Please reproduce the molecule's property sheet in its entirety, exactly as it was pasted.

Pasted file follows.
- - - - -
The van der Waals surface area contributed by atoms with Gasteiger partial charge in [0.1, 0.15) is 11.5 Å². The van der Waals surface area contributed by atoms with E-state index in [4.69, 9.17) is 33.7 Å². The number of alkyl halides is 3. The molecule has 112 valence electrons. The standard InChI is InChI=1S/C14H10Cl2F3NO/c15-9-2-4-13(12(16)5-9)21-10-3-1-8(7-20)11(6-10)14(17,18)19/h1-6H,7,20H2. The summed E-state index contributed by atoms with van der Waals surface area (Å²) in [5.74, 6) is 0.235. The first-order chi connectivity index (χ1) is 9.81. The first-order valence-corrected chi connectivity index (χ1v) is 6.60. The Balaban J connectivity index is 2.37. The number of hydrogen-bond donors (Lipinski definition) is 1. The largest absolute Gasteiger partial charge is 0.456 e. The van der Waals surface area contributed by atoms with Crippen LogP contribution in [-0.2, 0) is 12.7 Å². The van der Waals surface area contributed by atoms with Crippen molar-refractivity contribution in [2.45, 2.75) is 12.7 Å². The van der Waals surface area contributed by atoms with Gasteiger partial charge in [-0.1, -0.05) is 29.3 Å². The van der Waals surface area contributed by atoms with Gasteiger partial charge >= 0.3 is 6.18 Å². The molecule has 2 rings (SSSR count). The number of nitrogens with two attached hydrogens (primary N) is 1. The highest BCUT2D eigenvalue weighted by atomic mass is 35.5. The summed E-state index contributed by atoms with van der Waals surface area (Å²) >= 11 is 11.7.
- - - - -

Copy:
The van der Waals surface area contributed by atoms with Gasteiger partial charge in [0.1, 0.15) is 11.5 Å². The van der Waals surface area contributed by atoms with E-state index in [4.69, 9.17) is 33.7 Å². The number of alkyl halides is 3. The molecule has 112 valence electrons. The standard InChI is InChI=1S/C14H10Cl2F3NO/c15-9-2-4-13(12(16)5-9)21-10-3-1-8(7-20)11(6-10)14(17,18)19/h1-6H,7,20H2. The summed E-state index contributed by atoms with van der Waals surface area (Å²) in [5.74, 6) is 0.235. The first-order chi connectivity index (χ1) is 9.81. The first-order valence-corrected chi connectivity index (χ1v) is 6.60. The Balaban J connectivity index is 2.37. The number of hydrogen-bond donors (Lipinski definition) is 1. The largest absolute Gasteiger partial charge is 0.456 e. The van der Waals surface area contributed by atoms with Crippen LogP contribution in [-0.2, 0) is 12.7 Å². The van der Waals surface area contributed by atoms with Crippen molar-refractivity contribution in [2.45, 2.75) is 12.7 Å². The van der Waals surface area contributed by atoms with Gasteiger partial charge in [-0.1, -0.05) is 29.3 Å². The van der Waals surface area contributed by atoms with Gasteiger partial charge >= 0.3 is 6.18 Å². The molecule has 2 rings (SSSR count). The number of nitrogens with two attached hydrogens (primary N) is 1. The highest BCUT2D eigenvalue weighted by atomic mass is 35.5. The summed E-state index contributed by atoms with van der Waals surface area (Å²) >= 11 is 11.7.